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Mason called for better performance from the Ministry of Labour

George Mason – delivered what might be his last Labour Day message to workers

President of the Commercial & Industrial Workers Union (CIWU), George Mason has warned the Keith Mitchell-led government that other unions on the island are fully behind those public sector unions who have won a court battle for the payment of State pension for their membership.

Speaking at the annual Labour Day celebrations on Sunday, Mason said the court has finally cleared the way for the payment of pension to public sector employees and the only issue now is the payment plan in keeping with the order of the court.

This seems to be a rejection of the assignment given by the Mitchell-led government to a 5-member committee headed by former Permanent Secretary in the Ministry of Finance, Dr. Linus Spencer Thomas to look at all aspects of the ruling.

Labour Day was celebrated under the theme, “Grenada Trades Union Council promoting workers unity, consolidating and advancing the gains in these challenging times.”

In a fiery address, Mason was critical of the shortage of staff at the Ministry of Labour to handle industrial relations matters in the country and called for the ministry to be treated with respect by government.

He accused the Mitchell-led regime of treating the Ministry of Labour as “an outside child” and not giving Minister Peter David the tools to do the job at hand.

“We call on the Prime Minister to give the ministry all the necessary resources it needs – both Human resources and material and technical resources…,” he said.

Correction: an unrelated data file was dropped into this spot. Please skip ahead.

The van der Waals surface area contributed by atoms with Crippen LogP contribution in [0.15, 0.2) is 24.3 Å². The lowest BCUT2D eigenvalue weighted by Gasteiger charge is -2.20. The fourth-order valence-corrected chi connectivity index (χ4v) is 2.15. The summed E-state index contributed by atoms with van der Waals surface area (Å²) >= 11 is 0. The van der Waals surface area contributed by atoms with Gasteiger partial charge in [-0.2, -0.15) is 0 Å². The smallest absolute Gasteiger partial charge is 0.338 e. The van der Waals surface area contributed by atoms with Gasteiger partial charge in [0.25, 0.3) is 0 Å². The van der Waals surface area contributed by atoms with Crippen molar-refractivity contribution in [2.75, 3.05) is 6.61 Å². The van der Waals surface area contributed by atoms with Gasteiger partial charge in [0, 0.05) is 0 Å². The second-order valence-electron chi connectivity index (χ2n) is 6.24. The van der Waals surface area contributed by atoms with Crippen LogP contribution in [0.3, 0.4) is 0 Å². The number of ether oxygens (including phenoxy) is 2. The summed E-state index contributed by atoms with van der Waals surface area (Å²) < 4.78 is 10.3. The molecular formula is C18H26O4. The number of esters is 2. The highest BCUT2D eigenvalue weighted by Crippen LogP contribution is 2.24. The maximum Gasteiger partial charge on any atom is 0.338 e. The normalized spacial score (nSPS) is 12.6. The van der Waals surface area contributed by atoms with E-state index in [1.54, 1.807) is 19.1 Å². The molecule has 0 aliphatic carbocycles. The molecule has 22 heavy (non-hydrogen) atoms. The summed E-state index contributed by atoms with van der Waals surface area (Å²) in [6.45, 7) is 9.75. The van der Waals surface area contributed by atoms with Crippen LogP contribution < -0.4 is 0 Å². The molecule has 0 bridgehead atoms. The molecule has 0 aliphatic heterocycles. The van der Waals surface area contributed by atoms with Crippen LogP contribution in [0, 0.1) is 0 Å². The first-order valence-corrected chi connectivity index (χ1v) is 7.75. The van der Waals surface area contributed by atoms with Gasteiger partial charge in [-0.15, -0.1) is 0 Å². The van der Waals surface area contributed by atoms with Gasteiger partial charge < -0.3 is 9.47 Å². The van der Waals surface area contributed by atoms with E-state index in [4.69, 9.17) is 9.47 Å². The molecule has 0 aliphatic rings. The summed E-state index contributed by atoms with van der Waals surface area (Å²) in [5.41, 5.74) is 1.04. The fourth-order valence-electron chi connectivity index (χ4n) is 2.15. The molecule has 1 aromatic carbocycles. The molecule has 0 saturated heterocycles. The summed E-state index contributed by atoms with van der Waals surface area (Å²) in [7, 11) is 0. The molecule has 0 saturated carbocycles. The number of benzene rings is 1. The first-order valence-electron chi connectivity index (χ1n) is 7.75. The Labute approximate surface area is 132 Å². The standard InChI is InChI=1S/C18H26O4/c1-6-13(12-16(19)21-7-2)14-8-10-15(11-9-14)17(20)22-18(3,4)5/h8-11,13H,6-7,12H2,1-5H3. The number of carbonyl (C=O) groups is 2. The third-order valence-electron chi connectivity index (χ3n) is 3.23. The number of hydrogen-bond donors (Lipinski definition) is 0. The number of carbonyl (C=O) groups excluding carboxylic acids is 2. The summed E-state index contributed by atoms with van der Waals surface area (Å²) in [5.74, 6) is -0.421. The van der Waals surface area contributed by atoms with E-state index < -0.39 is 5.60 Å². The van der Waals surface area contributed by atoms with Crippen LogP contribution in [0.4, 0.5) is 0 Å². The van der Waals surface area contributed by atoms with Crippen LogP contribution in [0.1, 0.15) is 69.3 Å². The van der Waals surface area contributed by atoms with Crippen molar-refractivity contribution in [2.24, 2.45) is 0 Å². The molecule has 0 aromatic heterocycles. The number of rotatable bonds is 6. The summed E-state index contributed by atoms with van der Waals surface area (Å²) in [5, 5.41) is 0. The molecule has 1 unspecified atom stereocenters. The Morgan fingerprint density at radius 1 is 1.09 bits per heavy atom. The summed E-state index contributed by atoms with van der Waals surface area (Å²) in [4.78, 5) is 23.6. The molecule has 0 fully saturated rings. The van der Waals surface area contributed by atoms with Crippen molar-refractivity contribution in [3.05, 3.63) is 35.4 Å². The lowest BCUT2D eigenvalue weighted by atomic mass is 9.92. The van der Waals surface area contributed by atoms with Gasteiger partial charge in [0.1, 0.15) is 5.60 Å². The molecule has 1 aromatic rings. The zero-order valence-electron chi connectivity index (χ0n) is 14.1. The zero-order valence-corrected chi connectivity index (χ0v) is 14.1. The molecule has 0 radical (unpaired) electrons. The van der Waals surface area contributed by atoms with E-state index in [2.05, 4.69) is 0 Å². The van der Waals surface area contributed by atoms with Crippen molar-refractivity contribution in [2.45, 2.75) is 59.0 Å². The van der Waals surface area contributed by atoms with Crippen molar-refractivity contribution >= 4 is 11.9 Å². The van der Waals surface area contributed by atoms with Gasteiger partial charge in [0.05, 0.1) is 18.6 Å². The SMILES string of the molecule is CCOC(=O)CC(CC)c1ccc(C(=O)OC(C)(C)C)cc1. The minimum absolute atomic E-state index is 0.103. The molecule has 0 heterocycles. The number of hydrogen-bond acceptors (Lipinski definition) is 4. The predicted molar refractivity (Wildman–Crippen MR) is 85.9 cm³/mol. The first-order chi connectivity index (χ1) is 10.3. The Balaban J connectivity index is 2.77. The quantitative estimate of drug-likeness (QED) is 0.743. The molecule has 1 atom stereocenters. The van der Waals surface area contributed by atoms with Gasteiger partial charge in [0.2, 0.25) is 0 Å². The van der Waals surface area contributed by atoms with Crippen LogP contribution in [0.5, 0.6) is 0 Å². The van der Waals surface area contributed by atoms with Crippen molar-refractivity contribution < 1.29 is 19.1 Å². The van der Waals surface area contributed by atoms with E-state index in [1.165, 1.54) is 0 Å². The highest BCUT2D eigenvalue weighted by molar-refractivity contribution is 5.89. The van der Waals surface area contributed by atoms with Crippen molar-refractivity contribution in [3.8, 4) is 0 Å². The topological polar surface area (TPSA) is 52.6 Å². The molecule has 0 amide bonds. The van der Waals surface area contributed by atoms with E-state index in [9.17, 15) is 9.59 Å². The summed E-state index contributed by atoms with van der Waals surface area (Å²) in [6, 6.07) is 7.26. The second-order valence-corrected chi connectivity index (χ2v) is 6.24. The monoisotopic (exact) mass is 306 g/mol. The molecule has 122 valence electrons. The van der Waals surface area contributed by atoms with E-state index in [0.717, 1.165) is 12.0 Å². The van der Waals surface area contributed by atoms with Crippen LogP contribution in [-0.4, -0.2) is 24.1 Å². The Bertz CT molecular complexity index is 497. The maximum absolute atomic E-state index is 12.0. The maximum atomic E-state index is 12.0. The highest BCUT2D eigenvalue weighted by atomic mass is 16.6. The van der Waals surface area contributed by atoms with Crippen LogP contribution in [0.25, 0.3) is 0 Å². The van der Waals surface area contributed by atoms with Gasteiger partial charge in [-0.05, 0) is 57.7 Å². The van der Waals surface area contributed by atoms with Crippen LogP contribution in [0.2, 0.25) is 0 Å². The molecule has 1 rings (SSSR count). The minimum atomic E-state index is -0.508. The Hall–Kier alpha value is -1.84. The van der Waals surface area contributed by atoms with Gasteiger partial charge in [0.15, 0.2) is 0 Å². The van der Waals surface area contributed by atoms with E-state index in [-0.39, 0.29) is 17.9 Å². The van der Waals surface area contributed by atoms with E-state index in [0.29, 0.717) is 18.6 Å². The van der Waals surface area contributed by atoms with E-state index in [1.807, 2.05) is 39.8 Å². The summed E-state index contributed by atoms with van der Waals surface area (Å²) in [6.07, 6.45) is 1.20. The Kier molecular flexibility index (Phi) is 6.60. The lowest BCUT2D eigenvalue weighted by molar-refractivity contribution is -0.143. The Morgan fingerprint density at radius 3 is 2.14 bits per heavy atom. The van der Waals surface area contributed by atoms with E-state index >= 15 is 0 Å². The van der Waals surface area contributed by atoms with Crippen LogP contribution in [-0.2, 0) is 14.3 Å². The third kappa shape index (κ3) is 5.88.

The CIWU President charged that too many matters are brought to the Labour Department and get stuck there for too long.

In addition, he said that some issues involving labour and employers are reconciled by the Labour Commissioner Cyrus Griffith but the trade unions often wonder if these were the recommendations that were arrived at in front of them when the final decision is handed out.

Mason said at times the unions get the feeling that “the letter seems to come from the pen of the employer” in outlining the agreements that were arrived at in meetings with the Labour Commissioner.

The CIWU President also addressed an issue with the cooks employed by the Ministry of Education for the School Feeding programme.

He cited the case of a cook who retired from the job recently after working for over 39 years and was taking home less than $1000.00 a month while other cooks who have been in the system for over 20 years are going home with between $800 and $900 a month.

“The Minister of Education (Emmalin Pierre) should be ashamed,” he said.

The CIWU boss also called on PM Mitchell to allocate some of the US$30 million given to government by St George’s University (SGU) as payment to government for selling of shares to give it to the cooks to upgrade their salaries.

“Mr. PM, you were told to do whatever you want with the money and you said that the Cabinet did not work out how to spend it yet when you were asked about it and I’m giving you that as your first order, your first duty – put some money aside for the School Feeding programme.

“Let’s take care of our children, ensuring that they get a proper meal – take care of them,” he said.

Mason explained that these low salaries are resulting in some of the employees “taking” home some of the items in the school feeding programme.

He said that he was not condoning the act like the theft of curry and other items but was only pointing out that this was responsible for the problem within the programme.

Mason told workers that his 2022 Labour Day address might be the last in his capacity as President of CIWU, hinting at possible retirement.

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